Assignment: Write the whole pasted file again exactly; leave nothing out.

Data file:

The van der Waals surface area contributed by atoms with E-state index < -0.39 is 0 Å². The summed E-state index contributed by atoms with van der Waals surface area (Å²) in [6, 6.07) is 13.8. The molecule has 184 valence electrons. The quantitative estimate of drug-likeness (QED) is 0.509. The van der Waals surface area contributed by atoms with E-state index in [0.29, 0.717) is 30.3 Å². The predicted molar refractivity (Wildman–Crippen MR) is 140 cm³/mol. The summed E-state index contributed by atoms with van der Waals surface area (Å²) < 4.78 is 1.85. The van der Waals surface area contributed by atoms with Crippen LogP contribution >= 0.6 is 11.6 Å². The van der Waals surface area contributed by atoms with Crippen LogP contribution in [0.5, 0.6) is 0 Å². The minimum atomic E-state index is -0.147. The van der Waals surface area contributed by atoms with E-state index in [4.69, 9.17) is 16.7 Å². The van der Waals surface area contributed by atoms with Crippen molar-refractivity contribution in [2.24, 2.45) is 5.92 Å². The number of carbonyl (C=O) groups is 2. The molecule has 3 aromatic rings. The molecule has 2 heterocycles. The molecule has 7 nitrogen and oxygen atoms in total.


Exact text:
The van der Waals surface area contributed by atoms with E-state index < -0.39 is 0 Å². The summed E-state index contributed by atoms with van der Waals surface area (Å²) in [6, 6.07) is 13.8. The molecule has 184 valence electrons. The quantitative estimate of drug-likeness (QED) is 0.509. The van der Waals surface area contributed by atoms with E-state index in [0.29, 0.717) is 30.3 Å². The predicted molar refractivity (Wildman–Crippen MR) is 140 cm³/mol. The summed E-state index contributed by atoms with van der Waals surface area (Å²) < 4.78 is 1.85. The van der Waals surface area contributed by atoms with Crippen LogP contribution >= 0.6 is 11.6 Å². The van der Waals surface area contributed by atoms with Crippen LogP contribution in [0.5, 0.6) is 0 Å². The minimum atomic E-state index is -0.147. The van der Waals surface area contributed by atoms with E-state index in [4.69, 9.17) is 16.7 Å². The van der Waals surface area contributed by atoms with Crippen molar-refractivity contribution in [2.24, 2.45) is 5.92 Å². The number of carbonyl (C=O) groups is 2. The molecule has 3 aromatic rings. The molecule has 2 heterocycles. The molecule has 7 nitrogen and oxygen atoms in total.